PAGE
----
A lot can change in a year, and nothing at all. 2020 will always be remembered as the year of the pandemic, of distancing ourselves, of working from home, not celebrating birthdays and Christmas with loved ones. It is the year where face masks, eating animals and getting vaccinated were the main topics of discussions. A lot changed this year. For many the biggest change is the hours they spend at home. Never before did they spend so many hours in their carefully decorated houses. That is often also number one complain, that they aren’t allowed to do much and are stuck at home. In The Netherlands I heard many people complain that “the walls are closing in”, indicating that someone is trapped, panicked, running out of time, or doomed. It feels like the room you are staying in, the home you’ve built is actually getting smaller. But what if you don’t have a home? What if you don’t have walls around you? What changed this year compared to other years. What was the impact of Covid-19, or wasn’t there one because Covid-19 is the least of your problems?

At the beginning of 2020 about 20.000 people sought refuge on Lesbos. What they got was a blanket and often a refusal for asylum. With hope in their hearts, children in their hands and unresolved emotional turmoil on their back they stumbled towards an empty place in the jungle of Moria. Here they built their ‘home’, more of a waiting room really. And that was it.

At the 6th of November 2019 Greece’s migration minister Michalis Chrisochoidis sent a letter to his EU counterparts asking them to help share the burden of 4,000 unaccompanied minor refugees on Greek islands. No one responded…

 

Biggest change for refugees in Europe is relocation

Where staying at home was the biggest change for most Western Industrialised nations, it’s the opposite for asylum seekers. Relocation is actually the biggest change for people seeking refuge. But, with two refusals in your pocket, psychological issues on your back and children in your hand hope has left your heart. And to make change happen one needs to act. In the end it’s action, not suffering, what defines us.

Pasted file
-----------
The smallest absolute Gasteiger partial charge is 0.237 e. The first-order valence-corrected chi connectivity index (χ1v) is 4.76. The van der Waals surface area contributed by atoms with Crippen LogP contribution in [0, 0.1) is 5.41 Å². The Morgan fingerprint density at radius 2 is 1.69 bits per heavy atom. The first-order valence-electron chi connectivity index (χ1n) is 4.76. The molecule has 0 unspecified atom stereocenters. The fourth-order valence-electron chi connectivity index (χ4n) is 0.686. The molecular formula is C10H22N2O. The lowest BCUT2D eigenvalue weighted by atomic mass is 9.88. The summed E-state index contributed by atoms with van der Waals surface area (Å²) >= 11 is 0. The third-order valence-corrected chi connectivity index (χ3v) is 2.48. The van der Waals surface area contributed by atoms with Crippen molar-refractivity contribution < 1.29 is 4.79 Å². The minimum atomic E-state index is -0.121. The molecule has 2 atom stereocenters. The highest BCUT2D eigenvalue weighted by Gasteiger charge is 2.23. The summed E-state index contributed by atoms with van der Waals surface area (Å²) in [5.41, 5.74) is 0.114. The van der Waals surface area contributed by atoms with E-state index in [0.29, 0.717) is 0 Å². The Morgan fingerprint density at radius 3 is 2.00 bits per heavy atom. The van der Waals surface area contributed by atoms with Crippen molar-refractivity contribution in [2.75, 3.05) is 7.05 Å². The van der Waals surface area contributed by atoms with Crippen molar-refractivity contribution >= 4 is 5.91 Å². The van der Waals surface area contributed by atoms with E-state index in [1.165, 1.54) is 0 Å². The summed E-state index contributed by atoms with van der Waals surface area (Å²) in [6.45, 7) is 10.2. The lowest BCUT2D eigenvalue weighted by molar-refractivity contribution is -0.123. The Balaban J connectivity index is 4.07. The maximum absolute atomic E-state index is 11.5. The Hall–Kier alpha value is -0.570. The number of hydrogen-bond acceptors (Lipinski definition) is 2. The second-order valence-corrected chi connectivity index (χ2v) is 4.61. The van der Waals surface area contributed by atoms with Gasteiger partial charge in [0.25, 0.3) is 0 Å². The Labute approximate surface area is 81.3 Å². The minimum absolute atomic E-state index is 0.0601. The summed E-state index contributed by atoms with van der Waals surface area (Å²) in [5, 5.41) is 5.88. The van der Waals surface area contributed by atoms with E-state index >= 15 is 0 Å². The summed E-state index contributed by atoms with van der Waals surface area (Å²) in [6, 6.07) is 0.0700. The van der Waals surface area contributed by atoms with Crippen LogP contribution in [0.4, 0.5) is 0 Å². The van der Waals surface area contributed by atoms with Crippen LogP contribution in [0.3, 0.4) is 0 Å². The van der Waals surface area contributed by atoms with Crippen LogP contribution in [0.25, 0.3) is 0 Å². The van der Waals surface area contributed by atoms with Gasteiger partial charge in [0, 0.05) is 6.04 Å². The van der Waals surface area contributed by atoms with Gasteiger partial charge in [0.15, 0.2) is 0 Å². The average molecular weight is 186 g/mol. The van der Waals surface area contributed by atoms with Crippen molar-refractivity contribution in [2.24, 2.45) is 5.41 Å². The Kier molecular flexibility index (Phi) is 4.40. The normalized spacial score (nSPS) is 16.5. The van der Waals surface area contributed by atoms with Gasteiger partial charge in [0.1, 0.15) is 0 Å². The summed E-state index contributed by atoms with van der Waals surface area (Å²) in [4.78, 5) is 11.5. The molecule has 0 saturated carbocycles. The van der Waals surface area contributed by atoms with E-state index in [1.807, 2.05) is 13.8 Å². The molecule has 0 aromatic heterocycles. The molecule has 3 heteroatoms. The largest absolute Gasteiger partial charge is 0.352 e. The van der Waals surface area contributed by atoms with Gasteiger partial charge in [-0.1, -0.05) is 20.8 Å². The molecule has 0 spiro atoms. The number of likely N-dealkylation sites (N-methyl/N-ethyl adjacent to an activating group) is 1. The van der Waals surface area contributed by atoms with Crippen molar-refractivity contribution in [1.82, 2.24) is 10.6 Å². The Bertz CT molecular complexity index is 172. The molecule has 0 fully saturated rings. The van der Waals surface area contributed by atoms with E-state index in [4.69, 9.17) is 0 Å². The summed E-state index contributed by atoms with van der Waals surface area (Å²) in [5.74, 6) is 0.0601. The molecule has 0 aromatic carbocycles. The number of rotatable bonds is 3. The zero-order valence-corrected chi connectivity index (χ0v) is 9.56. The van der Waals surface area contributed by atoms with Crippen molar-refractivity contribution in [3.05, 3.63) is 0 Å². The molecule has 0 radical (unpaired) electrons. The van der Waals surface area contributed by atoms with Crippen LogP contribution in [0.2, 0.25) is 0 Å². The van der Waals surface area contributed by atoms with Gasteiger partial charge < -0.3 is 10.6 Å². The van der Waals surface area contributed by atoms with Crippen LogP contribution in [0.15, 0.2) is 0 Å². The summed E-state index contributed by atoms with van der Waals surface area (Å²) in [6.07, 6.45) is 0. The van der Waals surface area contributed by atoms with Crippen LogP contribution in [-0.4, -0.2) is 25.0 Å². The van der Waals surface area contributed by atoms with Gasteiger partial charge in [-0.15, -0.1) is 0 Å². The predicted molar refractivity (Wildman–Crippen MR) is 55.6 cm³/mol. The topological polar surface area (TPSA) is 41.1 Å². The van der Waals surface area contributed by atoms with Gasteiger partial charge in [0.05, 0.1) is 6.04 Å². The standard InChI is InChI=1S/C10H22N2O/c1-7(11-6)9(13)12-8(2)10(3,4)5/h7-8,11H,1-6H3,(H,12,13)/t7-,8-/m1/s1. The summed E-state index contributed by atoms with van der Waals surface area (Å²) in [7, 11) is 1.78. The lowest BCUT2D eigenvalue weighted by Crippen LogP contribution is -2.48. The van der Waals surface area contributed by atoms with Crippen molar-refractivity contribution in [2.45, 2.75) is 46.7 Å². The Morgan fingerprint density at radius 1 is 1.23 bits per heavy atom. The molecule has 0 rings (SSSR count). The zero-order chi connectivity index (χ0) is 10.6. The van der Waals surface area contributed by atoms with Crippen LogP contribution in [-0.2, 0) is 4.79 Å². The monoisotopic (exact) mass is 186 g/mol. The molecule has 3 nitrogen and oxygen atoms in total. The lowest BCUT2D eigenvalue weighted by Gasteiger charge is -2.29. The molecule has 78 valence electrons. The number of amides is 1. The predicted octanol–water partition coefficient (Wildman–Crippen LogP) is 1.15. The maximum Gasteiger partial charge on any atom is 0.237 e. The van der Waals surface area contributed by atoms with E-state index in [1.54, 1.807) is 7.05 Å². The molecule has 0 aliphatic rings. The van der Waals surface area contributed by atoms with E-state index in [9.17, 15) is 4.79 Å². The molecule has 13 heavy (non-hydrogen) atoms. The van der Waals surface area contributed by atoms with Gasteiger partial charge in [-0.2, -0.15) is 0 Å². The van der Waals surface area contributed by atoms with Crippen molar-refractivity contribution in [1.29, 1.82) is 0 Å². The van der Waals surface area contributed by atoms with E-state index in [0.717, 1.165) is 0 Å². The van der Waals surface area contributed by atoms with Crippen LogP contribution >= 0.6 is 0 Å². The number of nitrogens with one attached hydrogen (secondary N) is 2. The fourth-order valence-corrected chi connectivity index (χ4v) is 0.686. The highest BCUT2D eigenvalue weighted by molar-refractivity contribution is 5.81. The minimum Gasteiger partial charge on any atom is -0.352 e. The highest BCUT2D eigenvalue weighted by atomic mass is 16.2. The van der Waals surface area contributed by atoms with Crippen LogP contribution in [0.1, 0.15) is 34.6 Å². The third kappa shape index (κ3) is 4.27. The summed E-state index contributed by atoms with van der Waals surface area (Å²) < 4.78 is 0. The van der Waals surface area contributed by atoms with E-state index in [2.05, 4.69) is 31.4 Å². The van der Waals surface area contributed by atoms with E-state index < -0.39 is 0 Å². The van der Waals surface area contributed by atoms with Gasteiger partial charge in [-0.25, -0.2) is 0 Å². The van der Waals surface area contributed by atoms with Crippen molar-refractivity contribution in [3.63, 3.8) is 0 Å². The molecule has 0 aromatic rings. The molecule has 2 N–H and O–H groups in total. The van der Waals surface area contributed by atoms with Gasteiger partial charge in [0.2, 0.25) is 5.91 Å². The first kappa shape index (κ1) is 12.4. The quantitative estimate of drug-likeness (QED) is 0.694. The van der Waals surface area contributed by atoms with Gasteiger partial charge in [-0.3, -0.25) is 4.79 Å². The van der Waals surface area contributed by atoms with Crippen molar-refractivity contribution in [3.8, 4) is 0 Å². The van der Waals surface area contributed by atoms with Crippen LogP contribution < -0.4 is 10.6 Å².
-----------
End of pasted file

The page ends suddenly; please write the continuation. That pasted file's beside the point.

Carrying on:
In August 2020 there were still about 17.000 people living in the camp on Lesvos. The camp which was built for 3.000 people. Many people were already relocated to camps in Athens. So, still no homes of which the walls are closing in. Instead a camp where you hope the wired fences aren’t closing in, or worse: the police. 

Enough is enough. 17.000 people in a place meant for 3.000 is asking for trouble. Especially when those people have psychological issues they have to but cannot deal with. Men who were forced to fight and kill their neighbours, children who’ve seen their family members being killed in front of them, women who have been sex trafficked or sold as sex slaves, fathers who have been tortured. At some point you cannot deal with these issues anymore, the only thing you want is to leave.

 

So, there was the biggest change for the people on Lesbos. A huge fire destroyed the entire camp. People were on the run again and hope returned in their heart. Because; something has to change now right? And it did, but not for the better. People were stuck on the street between the capital of Lesbos Mytilini and Panagiouda while the Greek army and three NGOs were building a new camp.

In the meantime eleven of the twentyseven European Union Countries agreed to relocate 3.300 vulnerable asylum-seekers, including 1,600 unaccompanied and separated children. At the end of 2020 846 refugee minors with serious health conditions have been relocated with their families to Germany and 475 unaccompanied minors to other EU countries. 

But there are still 50.000 refugees in Greece, and people still arrive everyday. In 2020 a bit more than 15.000 people arrived, of which almost 5.000 to Lesvos.

The thousands of people living on the street were relocated to the new camp. NGOs and governments alike said “no more Moria” and indeed, there is no new Moria. It got worse.

 

Is there any change for refugees on Lesvos?

Relocation is the biggest change for refugees, but many of the refugees stranded in Greece aren’t relocated. And relocating from one camp to the other isn’t really a good change. But instead of speculating about the changes people seeking refuge go through I thought it would be best if they tell us. I asked a couple of friends where they were one year ago, what changed this year and what did not and what they hope to change next year.